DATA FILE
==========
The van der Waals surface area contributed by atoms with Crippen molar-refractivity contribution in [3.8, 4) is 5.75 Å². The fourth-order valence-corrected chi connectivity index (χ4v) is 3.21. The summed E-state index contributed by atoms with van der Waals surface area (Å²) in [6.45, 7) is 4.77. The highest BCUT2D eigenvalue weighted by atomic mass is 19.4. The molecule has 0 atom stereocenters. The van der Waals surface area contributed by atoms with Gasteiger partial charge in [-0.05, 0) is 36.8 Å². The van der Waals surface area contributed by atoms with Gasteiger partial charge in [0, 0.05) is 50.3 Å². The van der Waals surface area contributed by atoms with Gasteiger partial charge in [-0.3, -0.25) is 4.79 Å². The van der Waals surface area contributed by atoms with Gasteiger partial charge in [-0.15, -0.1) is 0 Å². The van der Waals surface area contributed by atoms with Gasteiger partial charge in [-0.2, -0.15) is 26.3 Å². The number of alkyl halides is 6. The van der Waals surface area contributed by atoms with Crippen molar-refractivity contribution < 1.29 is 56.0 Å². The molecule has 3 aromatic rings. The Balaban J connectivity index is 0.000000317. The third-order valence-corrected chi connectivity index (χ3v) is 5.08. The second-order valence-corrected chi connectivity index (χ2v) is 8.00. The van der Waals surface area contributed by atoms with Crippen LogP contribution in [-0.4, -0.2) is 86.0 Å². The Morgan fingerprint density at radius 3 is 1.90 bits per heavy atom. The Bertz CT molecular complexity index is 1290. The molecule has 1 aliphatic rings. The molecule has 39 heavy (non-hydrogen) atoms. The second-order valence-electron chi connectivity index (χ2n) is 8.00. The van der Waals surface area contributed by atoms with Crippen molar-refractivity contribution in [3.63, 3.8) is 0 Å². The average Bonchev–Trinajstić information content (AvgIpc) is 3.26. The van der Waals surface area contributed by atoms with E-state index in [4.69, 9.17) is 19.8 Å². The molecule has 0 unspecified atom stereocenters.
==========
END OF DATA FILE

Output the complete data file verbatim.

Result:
The van der Waals surface area contributed by atoms with Crippen molar-refractivity contribution in [3.8, 4) is 5.75 Å². The fourth-order valence-corrected chi connectivity index (χ4v) is 3.21. The summed E-state index contributed by atoms with van der Waals surface area (Å²) in [6.45, 7) is 4.77. The highest BCUT2D eigenvalue weighted by atomic mass is 19.4. The molecule has 0 atom stereocenters. The van der Waals surface area contributed by atoms with Gasteiger partial charge in [-0.05, 0) is 36.8 Å². The van der Waals surface area contributed by atoms with Gasteiger partial charge in [0, 0.05) is 50.3 Å². The van der Waals surface area contributed by atoms with Gasteiger partial charge in [-0.3, -0.25) is 4.79 Å². The van der Waals surface area contributed by atoms with Gasteiger partial charge in [-0.15, -0.1) is 0 Å². The van der Waals surface area contributed by atoms with Gasteiger partial charge in [-0.2, -0.15) is 26.3 Å². The number of alkyl halides is 6. The van der Waals surface area contributed by atoms with Crippen molar-refractivity contribution < 1.29 is 56.0 Å². The molecule has 3 aromatic rings. The Balaban J connectivity index is 0.000000317. The third-order valence-corrected chi connectivity index (χ3v) is 5.08. The second-order valence-corrected chi connectivity index (χ2v) is 8.00. The van der Waals surface area contributed by atoms with Crippen LogP contribution in [-0.4, -0.2) is 86.0 Å². The Morgan fingerprint density at radius 3 is 1.90 bits per heavy atom. The Bertz CT molecular complexity index is 1290. The molecule has 1 aliphatic rings. The molecule has 39 heavy (non-hydrogen) atoms. The second-order valence-electron chi connectivity index (χ2n) is 8.00. The van der Waals surface area contributed by atoms with Crippen molar-refractivity contribution in [3.63, 3.8) is 0 Å². The average Bonchev–Trinajstić information content (AvgIpc) is 3.26. The van der Waals surface area contributed by atoms with E-state index in [4.69, 9.17) is 19.8 Å². The molecule has 0 unspecified atom stereocenters.